Is travel PT the solution to student debt?
One of the most common concerns for graduate students and new grads is student debt, on the low end, it’s understandable that many are searching for a solution.
I began thinking about my own student loan situation very early on during physical therapy school. There’s only so much you can do about accruing student debt during school due to high tuition rates, living expenses, and limited time to work. Obviously, choosing a school with a lower tuition cost, trying to live cheaply during school, and trying to apply for any eligible scholarships or grants, although these are few and far between, will help to minimize the amount of student debt you accrue.
I did my best to minimize expenses during PT school, by choosing an in-state public graduate school close to home, which allowed me to live at home and save on living expenses. However, despite these efforts, in addition to coming out of undergrad without any debt, I still amassed nearly $100,000 in student debt from graduate school alone. Considering how challenging it is to avoid debt after graduate school, most of the important decisions about student loans are left to be made in the years following graduation. This is when higher income and lower expenses can allow one to start chipping away at student loan debt that’s already been accrued.
For me, the best way to create a large margin between my income and expenses was with travel physical therapy.
My decision to pursue travel PT
I knew from the very beginning of physical therapy school that travel therapy was an option that I was interested in, but I never realized how good of an option it was until after my first year. I met a travel PT at my first internship who had been traveling for 5 years and was able to set himself up in a great financial situation along with having some exciting adventures. He had very few negative things to say about travel therapy, and it was at that point I decided this was something I was going to pursue after graduation. It has now been two years since graduation, and I have been traveling since day one with my girlfriend and fellow PT, Whitney.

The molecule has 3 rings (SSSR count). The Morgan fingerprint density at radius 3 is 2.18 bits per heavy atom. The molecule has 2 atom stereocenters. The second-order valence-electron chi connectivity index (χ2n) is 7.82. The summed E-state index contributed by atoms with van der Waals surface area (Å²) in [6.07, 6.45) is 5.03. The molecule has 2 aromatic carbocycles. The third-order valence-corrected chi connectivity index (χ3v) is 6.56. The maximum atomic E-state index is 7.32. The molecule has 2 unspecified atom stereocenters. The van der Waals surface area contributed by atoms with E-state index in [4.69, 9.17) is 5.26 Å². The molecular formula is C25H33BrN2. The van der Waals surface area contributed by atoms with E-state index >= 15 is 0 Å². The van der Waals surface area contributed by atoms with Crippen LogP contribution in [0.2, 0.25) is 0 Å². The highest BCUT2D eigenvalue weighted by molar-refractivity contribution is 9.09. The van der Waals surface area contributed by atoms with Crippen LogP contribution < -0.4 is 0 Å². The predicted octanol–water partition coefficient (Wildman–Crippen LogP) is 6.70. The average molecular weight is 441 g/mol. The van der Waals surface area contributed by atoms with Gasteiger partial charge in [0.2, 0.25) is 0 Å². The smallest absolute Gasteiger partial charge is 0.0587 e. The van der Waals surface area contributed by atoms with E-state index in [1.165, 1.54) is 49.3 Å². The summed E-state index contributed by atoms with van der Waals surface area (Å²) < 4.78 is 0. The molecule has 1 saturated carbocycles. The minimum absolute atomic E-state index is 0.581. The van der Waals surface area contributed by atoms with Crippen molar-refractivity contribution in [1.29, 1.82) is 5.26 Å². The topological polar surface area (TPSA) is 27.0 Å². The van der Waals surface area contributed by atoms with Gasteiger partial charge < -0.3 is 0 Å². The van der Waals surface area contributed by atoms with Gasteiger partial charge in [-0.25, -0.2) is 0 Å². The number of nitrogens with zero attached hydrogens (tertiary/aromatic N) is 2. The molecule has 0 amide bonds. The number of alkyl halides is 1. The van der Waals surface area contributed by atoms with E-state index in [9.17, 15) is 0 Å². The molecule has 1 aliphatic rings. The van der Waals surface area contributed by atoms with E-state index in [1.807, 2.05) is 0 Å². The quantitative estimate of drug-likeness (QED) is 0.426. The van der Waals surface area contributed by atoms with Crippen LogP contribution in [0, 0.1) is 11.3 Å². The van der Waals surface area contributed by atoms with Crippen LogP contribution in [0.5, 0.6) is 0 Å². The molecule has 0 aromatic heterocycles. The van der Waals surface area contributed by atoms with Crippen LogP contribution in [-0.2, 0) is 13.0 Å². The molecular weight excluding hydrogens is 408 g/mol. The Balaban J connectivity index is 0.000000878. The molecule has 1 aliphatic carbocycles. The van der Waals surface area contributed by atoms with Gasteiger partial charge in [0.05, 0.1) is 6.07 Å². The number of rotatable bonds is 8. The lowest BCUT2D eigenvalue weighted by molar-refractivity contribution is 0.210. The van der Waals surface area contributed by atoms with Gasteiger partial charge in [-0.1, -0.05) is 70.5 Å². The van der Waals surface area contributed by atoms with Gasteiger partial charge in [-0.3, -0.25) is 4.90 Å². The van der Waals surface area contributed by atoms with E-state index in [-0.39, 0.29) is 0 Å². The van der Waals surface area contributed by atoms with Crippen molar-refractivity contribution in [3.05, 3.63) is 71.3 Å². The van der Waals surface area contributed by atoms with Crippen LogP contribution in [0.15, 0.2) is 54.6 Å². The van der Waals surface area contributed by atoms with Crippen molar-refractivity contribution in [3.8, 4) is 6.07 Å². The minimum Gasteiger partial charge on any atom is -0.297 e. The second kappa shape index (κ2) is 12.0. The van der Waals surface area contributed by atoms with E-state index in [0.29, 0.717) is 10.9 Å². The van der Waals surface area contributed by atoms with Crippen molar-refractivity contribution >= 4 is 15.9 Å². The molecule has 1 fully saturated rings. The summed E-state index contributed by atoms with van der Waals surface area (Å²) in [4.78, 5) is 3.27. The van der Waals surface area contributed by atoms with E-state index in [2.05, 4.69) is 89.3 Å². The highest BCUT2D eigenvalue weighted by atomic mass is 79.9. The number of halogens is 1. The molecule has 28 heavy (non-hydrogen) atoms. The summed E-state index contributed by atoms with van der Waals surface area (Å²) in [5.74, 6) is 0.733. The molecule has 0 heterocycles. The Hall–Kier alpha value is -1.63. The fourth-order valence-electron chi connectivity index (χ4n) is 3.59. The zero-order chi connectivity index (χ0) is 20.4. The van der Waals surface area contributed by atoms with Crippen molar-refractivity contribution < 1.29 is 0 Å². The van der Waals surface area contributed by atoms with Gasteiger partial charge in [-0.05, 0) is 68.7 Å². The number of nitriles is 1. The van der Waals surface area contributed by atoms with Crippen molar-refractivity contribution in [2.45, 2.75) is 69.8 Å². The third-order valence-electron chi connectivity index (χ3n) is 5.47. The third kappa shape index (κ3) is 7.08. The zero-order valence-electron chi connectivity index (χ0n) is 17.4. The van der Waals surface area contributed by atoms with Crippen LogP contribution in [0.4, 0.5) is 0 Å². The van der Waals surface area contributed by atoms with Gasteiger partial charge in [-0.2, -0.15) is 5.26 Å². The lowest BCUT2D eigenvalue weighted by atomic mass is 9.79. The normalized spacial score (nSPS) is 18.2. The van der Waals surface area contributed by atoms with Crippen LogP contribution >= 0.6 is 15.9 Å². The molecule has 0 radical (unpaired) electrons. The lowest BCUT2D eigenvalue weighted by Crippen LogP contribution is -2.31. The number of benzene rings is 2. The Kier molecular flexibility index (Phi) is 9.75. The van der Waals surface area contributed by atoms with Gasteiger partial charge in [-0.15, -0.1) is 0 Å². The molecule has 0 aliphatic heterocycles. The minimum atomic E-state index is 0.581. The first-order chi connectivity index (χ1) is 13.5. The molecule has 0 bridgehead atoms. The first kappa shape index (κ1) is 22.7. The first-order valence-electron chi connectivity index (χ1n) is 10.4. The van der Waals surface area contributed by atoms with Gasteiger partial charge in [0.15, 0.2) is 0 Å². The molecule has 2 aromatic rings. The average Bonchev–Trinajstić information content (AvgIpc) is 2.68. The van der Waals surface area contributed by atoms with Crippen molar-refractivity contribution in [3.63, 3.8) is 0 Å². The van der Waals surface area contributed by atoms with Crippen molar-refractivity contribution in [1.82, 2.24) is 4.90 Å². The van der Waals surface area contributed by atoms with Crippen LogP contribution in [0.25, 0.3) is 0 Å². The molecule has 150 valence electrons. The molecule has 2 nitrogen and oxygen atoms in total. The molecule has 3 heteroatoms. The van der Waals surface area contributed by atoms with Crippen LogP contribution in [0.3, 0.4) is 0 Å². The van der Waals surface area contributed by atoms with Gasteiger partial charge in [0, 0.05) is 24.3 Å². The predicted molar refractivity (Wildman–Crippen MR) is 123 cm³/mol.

Travel has been a great decision for us financially. Within 14 months of working, I had saved enough to completely wipe out my $98,000 in student loan debt if I had chosen to do so. Originally that was, in fact, my intention, but after researching some options I discovered that financially it was not in my best interest to do so. After days of research and calculations, I realized that by choosing an income-based loan repayment option with eventual student loan forgiveness instead of aggressively paying off my loans, I would be able to save thousands and gain additional financial security.
For those who are debt averse, emotional considerations could outweigh the financial benefits. But for me, this is not the case. Since everyone’s situation is different, I would highly recommend that you run the numbers yourself, or if that’s not feasible for you, you can consult a financial professional.
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The financial superiority of travel PT
Whether your intention is to aggressively repay loans, or make investments for the future while paying the minimum on your loans, a compelling case can be made for the financial superiority of travel physical therapy. It’s not unrealistic for a new grad travel therapist to make the equivalent of $100,000 per year or greater, and in fact, I was able to make the equivalent of more than $120,000 in my first year of travel.